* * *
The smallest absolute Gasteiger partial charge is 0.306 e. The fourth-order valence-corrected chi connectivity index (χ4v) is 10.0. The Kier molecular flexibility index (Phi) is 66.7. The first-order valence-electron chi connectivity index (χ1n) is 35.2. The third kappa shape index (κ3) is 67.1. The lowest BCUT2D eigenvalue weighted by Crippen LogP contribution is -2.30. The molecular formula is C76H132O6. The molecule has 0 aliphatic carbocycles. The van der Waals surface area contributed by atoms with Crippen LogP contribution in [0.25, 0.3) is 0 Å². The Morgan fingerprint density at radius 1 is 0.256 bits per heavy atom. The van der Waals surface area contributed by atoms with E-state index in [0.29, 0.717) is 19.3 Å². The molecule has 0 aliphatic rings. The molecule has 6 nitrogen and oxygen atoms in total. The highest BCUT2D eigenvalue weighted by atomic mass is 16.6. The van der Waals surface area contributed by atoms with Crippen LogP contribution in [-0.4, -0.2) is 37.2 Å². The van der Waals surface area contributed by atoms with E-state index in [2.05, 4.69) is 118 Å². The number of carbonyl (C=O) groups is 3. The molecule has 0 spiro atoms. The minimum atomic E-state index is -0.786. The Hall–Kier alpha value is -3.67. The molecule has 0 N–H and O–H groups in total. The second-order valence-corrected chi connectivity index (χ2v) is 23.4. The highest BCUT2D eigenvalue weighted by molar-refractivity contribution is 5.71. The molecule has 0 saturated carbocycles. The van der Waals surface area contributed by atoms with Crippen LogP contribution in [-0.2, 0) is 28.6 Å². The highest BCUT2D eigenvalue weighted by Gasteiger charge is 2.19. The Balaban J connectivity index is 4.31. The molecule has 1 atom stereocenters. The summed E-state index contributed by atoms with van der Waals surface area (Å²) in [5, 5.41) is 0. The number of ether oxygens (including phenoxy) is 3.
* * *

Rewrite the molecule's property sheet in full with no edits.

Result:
The smallest absolute Gasteiger partial charge is 0.306 e. The fourth-order valence-corrected chi connectivity index (χ4v) is 10.0. The Kier molecular flexibility index (Phi) is 66.7. The first-order valence-electron chi connectivity index (χ1n) is 35.2. The third kappa shape index (κ3) is 67.1. The lowest BCUT2D eigenvalue weighted by Crippen LogP contribution is -2.30. The molecular formula is C76H132O6. The molecule has 0 aliphatic carbocycles. The van der Waals surface area contributed by atoms with Crippen LogP contribution in [0.25, 0.3) is 0 Å². The Morgan fingerprint density at radius 1 is 0.256 bits per heavy atom. The van der Waals surface area contributed by atoms with E-state index in [0.29, 0.717) is 19.3 Å². The molecule has 0 aliphatic rings. The molecule has 6 nitrogen and oxygen atoms in total. The highest BCUT2D eigenvalue weighted by atomic mass is 16.6. The van der Waals surface area contributed by atoms with Crippen LogP contribution in [-0.4, -0.2) is 37.2 Å². The van der Waals surface area contributed by atoms with E-state index in [2.05, 4.69) is 118 Å². The number of carbonyl (C=O) groups is 3. The molecule has 0 spiro atoms. The minimum atomic E-state index is -0.786. The Hall–Kier alpha value is -3.67. The molecule has 0 N–H and O–H groups in total. The second-order valence-corrected chi connectivity index (χ2v) is 23.4. The highest BCUT2D eigenvalue weighted by molar-refractivity contribution is 5.71. The molecule has 0 saturated carbocycles. The van der Waals surface area contributed by atoms with Crippen LogP contribution in [-0.2, 0) is 28.6 Å². The highest BCUT2D eigenvalue weighted by Gasteiger charge is 2.19. The Balaban J connectivity index is 4.31. The molecule has 1 atom stereocenters. The summed E-state index contributed by atoms with van der Waals surface area (Å²) in [5, 5.41) is 0. The number of ether oxygens (including phenoxy) is 3.